I realized that one of my favorite places to go in New York City -- is my couch.
Photo of Watson and me at work: Sonja Lashua Fagan.
The other photos, lame as they are, are mine.
When you’re reading a really dreadful book, see at the bottom of the kindle-page that you have 7 hours and 14 minutes left with the vile thing—and think that surely death would be preferable.
One of the secretaries I work with, we’ll call her Cindy, had asked me where she could find greeting cards because two nearby stores had both closed recently.
Cindy is sweet and she tries hard, but she is also maybe not the brightest bulb on the marquee. I started to give her very simple directions, but I could tell pretty quickly from her expression that I was losing her. I suggested we look at a map, but she explained that that wouldn’t help.
“My two worst subjects in school,” she said, “were history and geography and math.”
Particularly weak on the math, I guess.
I don’t mean lol or stfu, but the one-syllable versions of longer words. They’re really nothing new, just the newest form of what I think of as British schoolboy slang: think ‘fab’ and ‘brill.’
But some these new abbreves present some extra challenges for the novelist, to wit: How the aitch do you spell them?
A beautiful guy may be said to be ‘gorge’ – or is it ‘gorj’? The copy editor wanted ‘gorg,’ but that looked way wrong to me, and for my purposes, these things have to be decipherable by someone not totally hip to the truncated patois.
Those crazy kids over at Merriam-Webster did a thing recently on the shortened form of usual--
I’ll have the yoozh.
and came to no conclusion on the spelling (“yoozh” being my pick).
One of my characters (Tommy, who adores slang as much as I do) referred to a cordial break-up as being “totally mooch.” I’m not sure that’s quite right, and it probably should have ‘myooch’—but it seems to me your brain has to stop and work that one out, which kills any chance at comedy.
Here’s one I’ve wanted to use but haven’t, just because of this pesky issue of orthography—the first-syllable form of casual.
He leaned against the Maserati, looking elegant and cazh.
If you saw that, would you even have a clue? I’ve even heard a tennis announcer use it as a verb--
He cazhed the ball straight into the net.
But does that even look like English?
One way to get past the clarity problem is to make it redundant.
He was relaxed and cazh.
Maybe you’d get it that way.
Nonchalant and cazh.
Nonchalant—there’s a good one.
He looked completely nonsh, in deck shoes and a cream-colored cardigan—and nothing else.
I’ll leave you with that picture, before these spelling questions make us all totes cray.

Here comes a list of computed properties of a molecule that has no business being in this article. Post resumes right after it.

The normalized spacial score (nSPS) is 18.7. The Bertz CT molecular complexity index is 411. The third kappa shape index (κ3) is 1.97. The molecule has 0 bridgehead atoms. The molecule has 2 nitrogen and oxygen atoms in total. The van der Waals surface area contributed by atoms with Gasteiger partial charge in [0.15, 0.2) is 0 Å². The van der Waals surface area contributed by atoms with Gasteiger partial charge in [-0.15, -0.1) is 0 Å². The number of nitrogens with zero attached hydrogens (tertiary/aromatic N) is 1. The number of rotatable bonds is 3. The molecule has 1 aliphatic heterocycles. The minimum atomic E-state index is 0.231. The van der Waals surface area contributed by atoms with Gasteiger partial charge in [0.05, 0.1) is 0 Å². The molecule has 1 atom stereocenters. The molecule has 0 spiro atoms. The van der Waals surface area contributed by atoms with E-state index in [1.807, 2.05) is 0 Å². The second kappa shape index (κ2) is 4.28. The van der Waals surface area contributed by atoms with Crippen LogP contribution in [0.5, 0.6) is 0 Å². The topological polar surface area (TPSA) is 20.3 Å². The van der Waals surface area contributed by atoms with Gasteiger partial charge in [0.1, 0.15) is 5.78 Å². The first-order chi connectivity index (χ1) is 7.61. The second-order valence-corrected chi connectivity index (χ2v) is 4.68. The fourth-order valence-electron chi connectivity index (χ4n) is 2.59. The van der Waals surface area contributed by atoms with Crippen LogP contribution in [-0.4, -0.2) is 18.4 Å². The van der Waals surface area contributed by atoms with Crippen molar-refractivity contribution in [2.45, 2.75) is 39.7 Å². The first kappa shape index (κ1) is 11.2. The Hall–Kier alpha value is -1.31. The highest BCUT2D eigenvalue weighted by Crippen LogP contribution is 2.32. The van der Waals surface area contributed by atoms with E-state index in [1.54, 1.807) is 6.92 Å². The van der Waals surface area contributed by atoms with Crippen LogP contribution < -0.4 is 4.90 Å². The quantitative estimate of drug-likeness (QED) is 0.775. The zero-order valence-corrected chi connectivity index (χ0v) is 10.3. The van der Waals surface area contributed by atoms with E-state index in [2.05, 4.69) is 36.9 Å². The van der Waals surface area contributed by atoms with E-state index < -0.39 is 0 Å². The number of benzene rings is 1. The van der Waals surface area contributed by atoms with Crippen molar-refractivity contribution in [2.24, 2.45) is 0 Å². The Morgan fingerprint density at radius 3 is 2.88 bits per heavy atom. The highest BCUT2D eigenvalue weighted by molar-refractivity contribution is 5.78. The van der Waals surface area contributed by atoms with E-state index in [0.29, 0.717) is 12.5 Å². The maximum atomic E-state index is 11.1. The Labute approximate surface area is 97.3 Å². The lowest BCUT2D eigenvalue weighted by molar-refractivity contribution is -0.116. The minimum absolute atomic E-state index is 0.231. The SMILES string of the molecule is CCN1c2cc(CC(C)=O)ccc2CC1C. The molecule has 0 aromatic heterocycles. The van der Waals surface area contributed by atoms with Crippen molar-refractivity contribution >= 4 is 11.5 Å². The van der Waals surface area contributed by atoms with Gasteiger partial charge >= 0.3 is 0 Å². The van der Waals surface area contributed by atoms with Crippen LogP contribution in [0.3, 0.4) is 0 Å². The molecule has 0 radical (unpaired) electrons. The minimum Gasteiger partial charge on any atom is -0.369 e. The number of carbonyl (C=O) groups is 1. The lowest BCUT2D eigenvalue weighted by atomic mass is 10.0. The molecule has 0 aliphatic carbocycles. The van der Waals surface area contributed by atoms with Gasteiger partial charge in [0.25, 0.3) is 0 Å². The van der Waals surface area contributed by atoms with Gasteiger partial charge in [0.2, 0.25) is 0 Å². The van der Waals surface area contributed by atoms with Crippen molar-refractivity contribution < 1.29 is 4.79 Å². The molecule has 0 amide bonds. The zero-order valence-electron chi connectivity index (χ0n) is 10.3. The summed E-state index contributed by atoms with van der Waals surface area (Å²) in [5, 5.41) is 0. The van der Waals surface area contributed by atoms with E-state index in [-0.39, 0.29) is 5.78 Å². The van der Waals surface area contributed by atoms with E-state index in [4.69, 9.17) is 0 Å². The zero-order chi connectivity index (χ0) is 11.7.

I always think of this little poem from Rudyard Kipling.
Going into WWI, Kipling was a hugely pro-war idiot. That was until his son was killed at the Battle of Loos—the kid was only 18—and RK realized how wrong he was. I think that makes this little poem that much more devastating.
From Kipling’s Epitaphs (1914-1918):
If any question why we died,
Tell them—because our fathers lied.
File under “New York Stories.”
Late one Sunday morning I was on my way in to work—it happens—and I was walking down a largely deserted Sixth Avenue. Tourists were over on Fifth for the shopping, or over on Seventh because of Times Square, etc., but Sixth was quiet and all locked up.
And I could hear bagpipes. Bagpipes? The sound got louder as I walked, until there, in front of a building set back from the street and up a few steps, stood a young guy with his pipes. He was probably around 20, totally cute, and all kitted out from the silly hat and the kilt, right down to the socks and the wonky shoes.
The Scottish boy wasn’t playing at that moment because he was busy posing. A tourist couple (judging from the bows, they were Japanese) were taking his picture, and the kid really threw himself into it. He puffed his chest out and tossed back his head with these red curls, and the couple took several pictures.
And then, amid more bows, they gave the young bagpiper his phone back and went on their way.
In this era of selfies, I probably shouldn’t have been that surprised—but it still made me laugh.
I recently read a horror novel, nameless here forevermore, that was, to put it mildly, not terribly good. I was slogging my way through this thing, having a really hard time keeping my eyes open for more than a couple pages at a go, and I was hoping I was close to the end of the thing, when the book finally scared me.
I turned the page and my blood ran cold.
There, in bold print, stood the terrifying words:
When somebody is from Guam, do you say s/he’s…what?
Guamian? And if Guamian, does that then get anglicized into rhyming with, say, Bahamian, so it's Gwaymian?
Or.............is that person a Guamite?
I was completely taken by surprise when Book Bytes Reviews suddenly had my book up for Book of the Week, an honor they probably only bestow, oh, once a week or so, I imagine.
There were five books on the ballot, and the other four were all from authors with a dozen books, and gigantic and rabid fan clubs. I knew I would be utterly flabbergasted if I didn't come in dead last.
You can then imagine just how gasted my flabber was when I finished third. Woot!
Thanks to all who chipped in to save my ego.